1. Eric Stephens says:

    I’m no expert, but have you seen ADLs? Does that influence the work you are trying to do with the meta-model.

    As for legal relationships, my initial response is a relationship between two entities is either always legal or always illegal. Now, whether it is displayed in a view or not is a different concern based on the stakeholder who is viewing the view. My thoughts here would be counter what you say above so I must ask: am I way off or do we have a mismatch on terms?


  2. Tom G says:

    Thanks Eric

    No, I hadn’t properly thought in terms of Architecture Description Languages (I presume that’s what you mean by ‘ADLs’?), other than a discussion with one of the Open Group crew who said that an ADL for TOGAF has been ‘coming Real Soon Now’ for about a dozen years.

    The catch is that all of the ADLs I’ve seen to date are designed for software, which is great for explicit rule-based relationships, but can’t handle the complexity of real-world ‘ifs and buts and perhapses’ relationships between entities.

    That’s the point about ‘legal’ versus ‘non-legal’ relationships in your comment above. It’s not so much about whether it appears in a specific view or model, as whether and how it should be used within the whole architecture. From a requirements perspective, a ‘legal’ relationship is a “shall”; but we also need a whole slew of levels of bindedness, such as the MoSCoW set ‘must’, ‘should’, ‘could’, ‘would be possible’ – which is the kind of range that we get in reference-frameworks and in architecture dispensations.

    Ultimately, yes, we _must_ be able to express all of this in an XMI-like ADL, but that’s going to take, again, a whole slew of separate work. What I’m trying to do right now is get my thinking straight on what a metamodel should look like and what attributes and methods would be needed to make it work. Any suggestions on that would be much appreciated!

  3. Pete Rivett says:

    Some interesting ideas here. There are many similarities to the work of Reenskaug in OOram – which focused on modeling object roles in context and less on defining a universal model. See or an obsolete draft here

    Your ideas strongly relates to work I’m involved in at OMG in the areas of:
    a) ‘MOF for Semantic Structures’ which allows the entities to evolve over time to adopt different entity types
    b) Diagram Definition which allows the definition of what diagrams can contain and which are valid.
    Thus, to take your example, an instance of entity type RelationalTable could be given the additional Entity Type BPMN Data Object to allow it to participate in BPMN models/diagrams.

    However I think you do need to distinguish subtyping (a relationship between 2 types) from instantiation (a relationship between a type and an instance): to talk of an instance being subtyped does not really make sense IMHO.
    And I don’t quite get “a composite inherits not only the attributes and display-methods of its included ‘parents’ ” – what do you mean by ‘parent’ (seems unintuitive for the entities included in the composite)? And I think any ‘display meatods’ would be associated with the composte itself not to the entities included in it: as you say elsewhere this needs to be context-driven.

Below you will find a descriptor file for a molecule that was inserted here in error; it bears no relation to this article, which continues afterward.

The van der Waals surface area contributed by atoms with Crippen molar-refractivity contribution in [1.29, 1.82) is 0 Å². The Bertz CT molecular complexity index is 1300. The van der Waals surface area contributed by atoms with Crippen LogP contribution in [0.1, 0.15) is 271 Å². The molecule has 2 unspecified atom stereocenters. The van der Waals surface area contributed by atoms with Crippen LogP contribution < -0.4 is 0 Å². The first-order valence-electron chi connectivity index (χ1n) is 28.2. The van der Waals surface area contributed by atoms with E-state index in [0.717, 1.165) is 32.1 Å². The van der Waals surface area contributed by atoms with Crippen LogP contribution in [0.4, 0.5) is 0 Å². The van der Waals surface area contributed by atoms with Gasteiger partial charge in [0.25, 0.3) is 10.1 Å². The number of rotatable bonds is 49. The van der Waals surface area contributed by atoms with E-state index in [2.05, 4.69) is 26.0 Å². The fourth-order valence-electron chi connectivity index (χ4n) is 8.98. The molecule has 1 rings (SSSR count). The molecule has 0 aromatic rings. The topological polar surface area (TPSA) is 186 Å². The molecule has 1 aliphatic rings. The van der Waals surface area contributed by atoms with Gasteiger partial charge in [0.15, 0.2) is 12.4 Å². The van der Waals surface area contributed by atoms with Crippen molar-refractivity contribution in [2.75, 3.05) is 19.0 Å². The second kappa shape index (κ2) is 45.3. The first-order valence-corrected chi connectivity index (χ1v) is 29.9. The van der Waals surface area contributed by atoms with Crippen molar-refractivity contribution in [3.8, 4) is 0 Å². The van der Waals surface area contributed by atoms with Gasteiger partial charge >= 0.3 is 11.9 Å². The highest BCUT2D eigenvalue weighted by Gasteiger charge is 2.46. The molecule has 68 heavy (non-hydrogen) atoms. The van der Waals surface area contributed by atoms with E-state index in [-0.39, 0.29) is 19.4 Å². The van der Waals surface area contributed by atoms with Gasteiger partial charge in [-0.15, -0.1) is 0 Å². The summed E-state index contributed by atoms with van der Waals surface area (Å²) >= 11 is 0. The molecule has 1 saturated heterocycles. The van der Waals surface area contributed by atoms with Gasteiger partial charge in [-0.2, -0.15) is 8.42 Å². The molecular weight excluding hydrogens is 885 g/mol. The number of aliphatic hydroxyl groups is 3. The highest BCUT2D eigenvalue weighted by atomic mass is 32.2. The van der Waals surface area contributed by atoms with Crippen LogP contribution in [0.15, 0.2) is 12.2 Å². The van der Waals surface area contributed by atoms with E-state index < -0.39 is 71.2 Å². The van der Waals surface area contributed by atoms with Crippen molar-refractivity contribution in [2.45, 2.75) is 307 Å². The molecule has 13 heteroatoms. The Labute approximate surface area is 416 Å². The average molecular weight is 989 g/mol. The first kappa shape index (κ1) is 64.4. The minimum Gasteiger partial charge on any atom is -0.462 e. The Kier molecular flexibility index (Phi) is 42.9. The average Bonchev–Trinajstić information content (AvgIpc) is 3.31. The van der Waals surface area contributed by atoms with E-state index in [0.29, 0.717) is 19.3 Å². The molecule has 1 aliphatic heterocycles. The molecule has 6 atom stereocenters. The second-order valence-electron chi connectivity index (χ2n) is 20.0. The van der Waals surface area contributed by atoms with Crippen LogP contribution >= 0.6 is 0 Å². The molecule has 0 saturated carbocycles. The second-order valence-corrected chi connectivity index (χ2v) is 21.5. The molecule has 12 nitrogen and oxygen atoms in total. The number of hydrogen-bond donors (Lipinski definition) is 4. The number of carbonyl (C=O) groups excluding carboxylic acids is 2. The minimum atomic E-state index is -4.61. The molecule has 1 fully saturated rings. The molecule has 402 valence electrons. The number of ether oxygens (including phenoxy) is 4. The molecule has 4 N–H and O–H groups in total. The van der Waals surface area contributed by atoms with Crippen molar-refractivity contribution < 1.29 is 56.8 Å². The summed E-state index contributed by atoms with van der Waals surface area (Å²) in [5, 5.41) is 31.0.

Finally, I agree versioning is important, but it should be metamodel-independent. The OMG Versioning standard is defined at the metametamodel level (MOF) so automatically and implicitly applies to models in any MOF-based metamodel (UML, CWM, BPMN etc). This gives a clean separation of concerns, does not muddy individual metamodels with versioning details, and most importantly, provides a capability for versioning composites of entities from many different metamodels.

  4. Tom G says:

    Hi Pete

    Many thanks – this really does help. On last item first, will follow up on OMG Versioning, and definitely agree that it’s so fundamental that it needs to be right at the root (metametamodel), which is probably the level of what I’m describing here anyway.

    I’m probably not being clear enough on subtyping versus instantiation. To give a concrete example, using Zachman-style layering, imagine I have a type ‘database application’. I might then either instantiate or subtype it, Protege-style, to give an entity ‘Oracle database application’. I take that to full instantiation as ‘Oracle 9i database application’. That all sits at the layer-4 ‘Physical’ or ‘Develop’ in Zachman-style layering. When I take it down one Zachman-layer, to the real-world ‘Deploy’ level. I need to re-convert that instance to an instantiable subtype as a composite with the subtype ‘server’, as ‘Oracle 9i server’; I can then instantiate that as ‘Oracle 9i develop server’, ‘..test server’, ‘..production server’, ‘..fallback server’ and so on (each of which might again need to be re-instantiable as ‘..server #1’, ‘..server #2’ and so on).

    On inheritable display-method, what I’m thinking of here is that some model-types would want to list everything that is, for example, a physical-asset either in whole or in part (such as a paper form, which is both a physical-asset [paper] and virtual-asset [data]). If the display-method is an attribute of the attached inherited-entity – which I’ve rather loosely described as the ‘parent’ – then it would / could be available to the subtype. I’m currently working on how that sort-of-inheritance would work in practice, but it seems doable. It’s certainly close in concept to your notion of Diagram Definition as yo describe above, though perhaps not quite the same.

    I’ll admit I’ve been working almost entirely on my own at a ‘thought experiment’ level; as yet haven’t really mined from or aligned with the available information from other important sources such as OMG, and it’s clear I need to do so. Any suggestions as to where I ought to start on that, or who else to work with?

    Many thanks again, anyway.